In 1949, Modeste Van den Bogaert, Joseph’s son, joined the family business. At the age of twenty-seven, he took over the brewery operation and remained in charge of the brewery for over 50 years. His early years were challenging. Brewery De Koninck did not escape World War II unscathed—bombardments damaged the facility; in fact, a V-1 bomb was dropped about 100 yards away and the impact lifted the roof off the brewery building. In addition, during those years, the beer—while usually exceptional—regularly became infected. With the help of a professor from Louvain University, Modeste was able to get the brewery back in shape.

During and before WWII, a Belgian hop variety called “de groene belle van Asse” was used in De Koninck. After the war, Modeste determined that Saaz hops were the most suitable variety for the brewery and made the decision to exclusively use Saaz hops from that point forward. Another major change after WWII was the decision to filter the beer. After making these two changes, the De Koninck beer improved dramatically.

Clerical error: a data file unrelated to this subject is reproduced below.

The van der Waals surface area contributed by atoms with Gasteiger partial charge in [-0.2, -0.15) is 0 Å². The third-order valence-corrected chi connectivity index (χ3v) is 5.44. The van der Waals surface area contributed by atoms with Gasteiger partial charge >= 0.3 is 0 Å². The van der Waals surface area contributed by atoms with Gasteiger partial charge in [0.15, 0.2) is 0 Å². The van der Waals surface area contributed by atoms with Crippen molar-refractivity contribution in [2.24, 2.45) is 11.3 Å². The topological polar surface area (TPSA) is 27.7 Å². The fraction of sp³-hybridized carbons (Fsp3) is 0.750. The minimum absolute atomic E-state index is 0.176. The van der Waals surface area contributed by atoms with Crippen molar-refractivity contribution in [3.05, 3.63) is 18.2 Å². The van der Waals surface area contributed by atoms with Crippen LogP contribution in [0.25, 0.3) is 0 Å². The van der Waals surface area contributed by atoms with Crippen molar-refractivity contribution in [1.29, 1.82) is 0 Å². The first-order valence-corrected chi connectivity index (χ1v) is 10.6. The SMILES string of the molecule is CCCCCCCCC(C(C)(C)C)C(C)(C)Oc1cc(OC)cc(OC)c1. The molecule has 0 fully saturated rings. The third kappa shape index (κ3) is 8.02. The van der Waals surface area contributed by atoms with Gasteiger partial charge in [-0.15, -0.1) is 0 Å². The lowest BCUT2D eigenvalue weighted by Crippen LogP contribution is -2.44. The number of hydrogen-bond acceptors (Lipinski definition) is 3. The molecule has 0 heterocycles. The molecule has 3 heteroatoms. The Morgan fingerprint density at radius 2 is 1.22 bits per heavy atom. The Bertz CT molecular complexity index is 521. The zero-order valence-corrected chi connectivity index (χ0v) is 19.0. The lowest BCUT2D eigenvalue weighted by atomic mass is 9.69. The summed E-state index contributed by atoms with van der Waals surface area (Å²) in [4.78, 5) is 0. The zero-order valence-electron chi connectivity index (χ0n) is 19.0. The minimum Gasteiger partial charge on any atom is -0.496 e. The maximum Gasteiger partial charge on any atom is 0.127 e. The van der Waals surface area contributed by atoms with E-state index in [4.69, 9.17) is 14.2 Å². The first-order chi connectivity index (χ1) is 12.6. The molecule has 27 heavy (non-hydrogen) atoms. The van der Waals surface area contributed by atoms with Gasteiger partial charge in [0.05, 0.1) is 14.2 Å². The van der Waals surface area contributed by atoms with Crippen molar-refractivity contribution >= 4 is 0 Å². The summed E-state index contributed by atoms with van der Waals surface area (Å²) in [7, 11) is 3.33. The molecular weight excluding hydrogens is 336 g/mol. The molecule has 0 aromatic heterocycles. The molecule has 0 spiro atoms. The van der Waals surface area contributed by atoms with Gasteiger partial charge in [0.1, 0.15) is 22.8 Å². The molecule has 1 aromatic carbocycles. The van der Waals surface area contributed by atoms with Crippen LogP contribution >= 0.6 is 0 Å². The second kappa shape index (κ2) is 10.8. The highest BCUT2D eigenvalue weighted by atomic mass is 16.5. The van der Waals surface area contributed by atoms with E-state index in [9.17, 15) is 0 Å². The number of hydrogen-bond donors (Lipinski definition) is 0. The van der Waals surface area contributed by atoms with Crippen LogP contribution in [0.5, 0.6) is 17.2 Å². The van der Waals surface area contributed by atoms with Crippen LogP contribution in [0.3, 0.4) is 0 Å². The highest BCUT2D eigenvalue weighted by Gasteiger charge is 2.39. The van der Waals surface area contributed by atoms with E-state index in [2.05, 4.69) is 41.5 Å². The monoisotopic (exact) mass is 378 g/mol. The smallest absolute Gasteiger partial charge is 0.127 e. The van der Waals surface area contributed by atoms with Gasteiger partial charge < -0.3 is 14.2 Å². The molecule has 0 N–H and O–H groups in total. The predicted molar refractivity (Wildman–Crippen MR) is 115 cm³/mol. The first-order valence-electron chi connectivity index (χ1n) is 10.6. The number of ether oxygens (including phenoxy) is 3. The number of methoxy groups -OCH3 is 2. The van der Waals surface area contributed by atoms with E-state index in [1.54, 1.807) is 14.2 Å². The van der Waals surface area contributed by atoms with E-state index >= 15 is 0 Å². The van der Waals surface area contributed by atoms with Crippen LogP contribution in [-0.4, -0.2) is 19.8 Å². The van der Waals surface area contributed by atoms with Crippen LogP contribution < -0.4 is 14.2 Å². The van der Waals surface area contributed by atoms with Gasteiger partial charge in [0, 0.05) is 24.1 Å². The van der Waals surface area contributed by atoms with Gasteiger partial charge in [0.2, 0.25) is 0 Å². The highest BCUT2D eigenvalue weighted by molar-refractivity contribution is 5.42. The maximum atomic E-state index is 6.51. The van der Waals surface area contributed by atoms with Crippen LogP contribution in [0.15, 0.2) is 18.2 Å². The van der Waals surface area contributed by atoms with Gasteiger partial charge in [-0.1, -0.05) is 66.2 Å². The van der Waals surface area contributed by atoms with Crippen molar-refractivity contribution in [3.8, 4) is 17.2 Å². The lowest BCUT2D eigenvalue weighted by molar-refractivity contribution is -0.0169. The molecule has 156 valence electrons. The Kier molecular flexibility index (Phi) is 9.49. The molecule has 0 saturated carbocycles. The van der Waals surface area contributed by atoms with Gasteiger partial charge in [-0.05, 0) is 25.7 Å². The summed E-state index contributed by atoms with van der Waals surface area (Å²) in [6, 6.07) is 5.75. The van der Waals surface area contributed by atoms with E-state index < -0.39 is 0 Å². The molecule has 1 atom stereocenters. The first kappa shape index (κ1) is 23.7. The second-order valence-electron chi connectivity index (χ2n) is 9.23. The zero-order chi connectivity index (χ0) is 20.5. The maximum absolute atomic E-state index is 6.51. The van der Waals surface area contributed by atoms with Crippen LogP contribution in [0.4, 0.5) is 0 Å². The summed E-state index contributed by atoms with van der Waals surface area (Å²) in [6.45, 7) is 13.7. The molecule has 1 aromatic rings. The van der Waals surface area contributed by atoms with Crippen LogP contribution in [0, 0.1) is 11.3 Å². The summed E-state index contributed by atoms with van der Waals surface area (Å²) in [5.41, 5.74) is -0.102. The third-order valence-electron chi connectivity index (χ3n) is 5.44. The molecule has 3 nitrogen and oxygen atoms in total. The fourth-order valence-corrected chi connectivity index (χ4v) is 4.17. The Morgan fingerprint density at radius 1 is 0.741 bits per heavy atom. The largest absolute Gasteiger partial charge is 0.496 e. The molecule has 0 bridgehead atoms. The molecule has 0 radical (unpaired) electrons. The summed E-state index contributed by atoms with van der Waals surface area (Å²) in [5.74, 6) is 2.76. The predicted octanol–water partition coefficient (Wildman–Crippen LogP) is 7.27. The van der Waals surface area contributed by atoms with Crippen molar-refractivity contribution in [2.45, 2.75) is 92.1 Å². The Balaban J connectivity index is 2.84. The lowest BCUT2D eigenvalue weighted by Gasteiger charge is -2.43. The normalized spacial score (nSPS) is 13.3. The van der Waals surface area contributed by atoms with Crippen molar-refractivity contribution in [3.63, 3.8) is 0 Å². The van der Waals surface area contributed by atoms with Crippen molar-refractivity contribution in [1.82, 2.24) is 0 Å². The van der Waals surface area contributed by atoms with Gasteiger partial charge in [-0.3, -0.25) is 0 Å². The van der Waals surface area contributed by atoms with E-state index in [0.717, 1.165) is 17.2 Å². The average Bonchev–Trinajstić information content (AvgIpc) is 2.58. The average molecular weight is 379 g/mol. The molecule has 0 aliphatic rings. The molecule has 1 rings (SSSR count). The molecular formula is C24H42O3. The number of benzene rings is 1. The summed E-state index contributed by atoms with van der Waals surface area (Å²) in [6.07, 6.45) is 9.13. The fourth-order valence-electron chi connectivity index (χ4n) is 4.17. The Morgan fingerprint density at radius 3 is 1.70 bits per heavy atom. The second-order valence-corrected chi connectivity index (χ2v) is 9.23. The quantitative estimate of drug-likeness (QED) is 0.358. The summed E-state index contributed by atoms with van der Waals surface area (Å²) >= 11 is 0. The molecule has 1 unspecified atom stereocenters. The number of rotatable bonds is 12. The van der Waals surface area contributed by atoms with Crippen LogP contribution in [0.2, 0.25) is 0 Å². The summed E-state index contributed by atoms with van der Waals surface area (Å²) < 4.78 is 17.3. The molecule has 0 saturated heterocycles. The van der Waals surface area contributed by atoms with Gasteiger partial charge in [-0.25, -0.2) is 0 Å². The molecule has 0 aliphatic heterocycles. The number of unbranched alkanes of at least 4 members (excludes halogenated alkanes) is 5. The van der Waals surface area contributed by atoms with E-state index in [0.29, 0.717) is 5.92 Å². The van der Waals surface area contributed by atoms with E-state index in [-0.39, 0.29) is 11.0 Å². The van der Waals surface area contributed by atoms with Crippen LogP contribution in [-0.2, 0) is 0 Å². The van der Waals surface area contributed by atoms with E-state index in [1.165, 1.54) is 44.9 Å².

Lovingly referred to as “meneer” (“governor”) Modeste by the citizens of Antwerp, once the recipe of the De Koninck was perfected, he refused to follow the popular Belgian trend of brewing pilsner beers. During his 50 years in charge, he maintained a consistency in the taste of De Koninck while also making piece-by-piece improvements to the brewing process. Although Modeste ensured that the recipe of the traditional De Koninck never changed, several other beers were created and continue to be brewed today, including the De Koninck Winter and the Triple D’Anvers, both available in the U.S.

A point of pride of De Koninck and the citizens of Antwerp is the “bolleke.” If the traditional De Koninck is served correctly, it will appear on the bar in a half moon shaped glass with the De Koninck logo on it—this is referred to as a “bolleke.” It is a Belgian tradition that every beer has its own glass; when you order a “bolleke” in Antwerp, there is no question that you will receive a De Koninck in it.